Director Steven Spielberg clearly understands the horrors of war. The USC Shoah Foundation Institute he founded records the testimony of Holocaust survivors. His long list of credits include “Schindler’s List” and “Saving Private Ryan.”
Spielberg demonstrates these horrors again in the film version of “War Horse,” a movie based on both the children’s book by beloved British author Michael Morpurgo and the Tony-Award winning play his book inspired. The screenplay was written by Lee Hall (screenwriter for the 2000 film “Billy Elliot”) and Richard Curtis.
Spielberg describes “War Horse” as a story of the powerful bond between a boy and his horse. His family owns several horses, and he’s seen the love between child and horse firsthand. One of the film’s most endearing threads is all the people, of different nationalities, who face peril for protecting horses caught up in the war.
But “War Horse” feels first and foremost like a war movie, something parents need to know before deciding to take young children to see it. It’s rated PG-13 for a reason. People and horses suffer terrible fates. Think machine guns and massive tanks. Firing squads and grenades. Barbed wire and brutality.
War reveals our common humanity, something that’s beautifully conveyed in this film. When “War Horse” Joey is trapped, two soldiers from opposing sides work together to free him. When a girl questions her grandfather’s courage, he explains that there are many ways to be brave.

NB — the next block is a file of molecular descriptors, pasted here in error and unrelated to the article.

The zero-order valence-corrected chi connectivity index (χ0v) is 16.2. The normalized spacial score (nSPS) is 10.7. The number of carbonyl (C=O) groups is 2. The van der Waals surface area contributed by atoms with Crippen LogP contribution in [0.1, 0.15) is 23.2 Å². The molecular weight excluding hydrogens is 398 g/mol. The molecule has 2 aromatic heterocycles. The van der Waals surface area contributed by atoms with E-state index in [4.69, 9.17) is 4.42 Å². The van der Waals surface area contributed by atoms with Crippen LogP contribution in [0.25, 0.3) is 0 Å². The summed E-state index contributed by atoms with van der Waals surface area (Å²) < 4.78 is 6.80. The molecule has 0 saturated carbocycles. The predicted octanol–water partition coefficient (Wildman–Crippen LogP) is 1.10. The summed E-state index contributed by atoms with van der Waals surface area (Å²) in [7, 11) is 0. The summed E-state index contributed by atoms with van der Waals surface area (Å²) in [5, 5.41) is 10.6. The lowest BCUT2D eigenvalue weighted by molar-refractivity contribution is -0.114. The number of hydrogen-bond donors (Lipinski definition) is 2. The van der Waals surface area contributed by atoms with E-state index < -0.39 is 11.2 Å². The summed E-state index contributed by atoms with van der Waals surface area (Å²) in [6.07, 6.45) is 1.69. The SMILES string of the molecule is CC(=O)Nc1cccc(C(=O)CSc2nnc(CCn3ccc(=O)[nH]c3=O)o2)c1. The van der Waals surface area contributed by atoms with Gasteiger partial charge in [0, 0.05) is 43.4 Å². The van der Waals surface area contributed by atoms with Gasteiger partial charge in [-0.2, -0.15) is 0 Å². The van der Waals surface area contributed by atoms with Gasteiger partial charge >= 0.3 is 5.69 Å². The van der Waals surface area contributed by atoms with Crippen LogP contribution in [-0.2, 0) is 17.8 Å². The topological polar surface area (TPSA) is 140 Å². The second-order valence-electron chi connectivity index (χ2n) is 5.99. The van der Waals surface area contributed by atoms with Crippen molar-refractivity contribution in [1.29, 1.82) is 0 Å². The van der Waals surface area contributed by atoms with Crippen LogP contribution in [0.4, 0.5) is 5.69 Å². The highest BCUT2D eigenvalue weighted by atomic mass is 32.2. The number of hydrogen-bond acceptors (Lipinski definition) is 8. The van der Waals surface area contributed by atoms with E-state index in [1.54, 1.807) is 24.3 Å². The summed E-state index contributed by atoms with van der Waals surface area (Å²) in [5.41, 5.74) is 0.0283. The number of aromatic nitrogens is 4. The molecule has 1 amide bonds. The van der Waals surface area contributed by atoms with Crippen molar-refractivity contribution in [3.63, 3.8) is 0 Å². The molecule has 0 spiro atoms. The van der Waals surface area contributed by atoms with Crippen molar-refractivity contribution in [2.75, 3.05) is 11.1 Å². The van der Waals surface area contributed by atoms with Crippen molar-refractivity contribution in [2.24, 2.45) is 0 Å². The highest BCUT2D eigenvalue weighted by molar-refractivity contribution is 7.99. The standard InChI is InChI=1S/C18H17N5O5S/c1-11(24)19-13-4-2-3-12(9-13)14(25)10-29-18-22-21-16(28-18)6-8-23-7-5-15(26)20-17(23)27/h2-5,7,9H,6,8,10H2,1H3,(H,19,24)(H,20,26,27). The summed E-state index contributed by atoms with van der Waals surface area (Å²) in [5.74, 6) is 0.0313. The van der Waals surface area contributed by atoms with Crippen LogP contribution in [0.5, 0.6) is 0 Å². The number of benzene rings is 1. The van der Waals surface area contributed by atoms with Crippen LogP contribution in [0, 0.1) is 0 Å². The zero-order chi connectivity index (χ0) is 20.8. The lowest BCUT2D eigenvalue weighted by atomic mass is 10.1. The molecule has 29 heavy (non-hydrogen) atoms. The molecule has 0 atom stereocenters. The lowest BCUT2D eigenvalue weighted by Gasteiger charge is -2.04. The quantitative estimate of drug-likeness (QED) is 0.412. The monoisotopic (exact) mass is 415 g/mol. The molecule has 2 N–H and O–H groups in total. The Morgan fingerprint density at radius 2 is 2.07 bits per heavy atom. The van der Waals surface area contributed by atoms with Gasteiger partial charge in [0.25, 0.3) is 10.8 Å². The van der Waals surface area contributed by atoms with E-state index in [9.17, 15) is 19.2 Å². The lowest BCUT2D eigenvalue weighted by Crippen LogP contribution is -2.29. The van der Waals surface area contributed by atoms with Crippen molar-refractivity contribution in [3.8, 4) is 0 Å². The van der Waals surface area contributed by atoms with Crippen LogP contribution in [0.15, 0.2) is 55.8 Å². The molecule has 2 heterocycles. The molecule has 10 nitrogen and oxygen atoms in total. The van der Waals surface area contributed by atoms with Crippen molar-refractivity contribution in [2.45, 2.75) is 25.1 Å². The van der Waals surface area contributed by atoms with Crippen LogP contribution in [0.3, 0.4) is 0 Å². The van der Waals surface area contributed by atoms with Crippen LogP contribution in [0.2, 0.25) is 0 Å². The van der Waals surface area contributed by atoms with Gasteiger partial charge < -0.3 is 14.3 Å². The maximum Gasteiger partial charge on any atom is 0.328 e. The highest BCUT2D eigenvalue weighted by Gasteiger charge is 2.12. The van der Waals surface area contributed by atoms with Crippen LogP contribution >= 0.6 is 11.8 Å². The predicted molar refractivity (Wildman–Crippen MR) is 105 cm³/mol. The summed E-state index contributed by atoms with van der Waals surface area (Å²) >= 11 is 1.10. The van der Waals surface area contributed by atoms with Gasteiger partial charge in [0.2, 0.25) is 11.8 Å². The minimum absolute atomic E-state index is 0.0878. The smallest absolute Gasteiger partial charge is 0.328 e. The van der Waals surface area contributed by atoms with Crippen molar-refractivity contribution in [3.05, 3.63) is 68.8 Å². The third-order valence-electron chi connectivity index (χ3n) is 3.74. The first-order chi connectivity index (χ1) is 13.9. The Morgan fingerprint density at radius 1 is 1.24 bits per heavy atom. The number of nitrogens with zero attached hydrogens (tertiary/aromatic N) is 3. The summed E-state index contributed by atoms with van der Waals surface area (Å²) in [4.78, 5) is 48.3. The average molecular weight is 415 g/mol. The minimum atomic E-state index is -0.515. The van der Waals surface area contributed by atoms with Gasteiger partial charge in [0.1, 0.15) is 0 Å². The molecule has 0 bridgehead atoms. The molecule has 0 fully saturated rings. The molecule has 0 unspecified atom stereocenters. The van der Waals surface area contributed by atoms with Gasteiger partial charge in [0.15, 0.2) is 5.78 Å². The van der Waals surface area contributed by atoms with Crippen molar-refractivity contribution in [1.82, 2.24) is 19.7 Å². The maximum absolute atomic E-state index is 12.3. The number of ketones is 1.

But the story doesn’t begin with war. Instead, it all starts with relationships. We see a teenage boy named Albert at home on his family’s humble farm, where his longsuffering mother endures uncertainty and ridicule wrought by his father’s drinking and lousy judgement. Their relationship generates one of the movie’s best lines — something akin to “I might hate you more, but I’ll never love you less.”
Albert’s mother is one of two parents in the film who share an important family belonging that proves pivotal in unexpected ways. Both items serve as powerful reminders that our histories, both individual and collective, never leave us. Deny them or embrace them — but you can never destroy them.
“War Horse” reminds us that history is made up of moments, of the decisions we make alone and together, of the choices that sometimes have unintended consequences. It demonstrates our drive to protect what we love in a world where love sometimes means letting go.
Parents will find several scenes especially profound — a big brother’s attempt to help his younger brother escape the front lines, a grandfather’s fireside reflections on the importance of home, a young girl’s innocent ride up and over a mountain.
Take it all in, then take it home with a renewed appreciation for the joys and responsibilities of the everyday.
Coming up: Comparing “War Horse” on stage and screen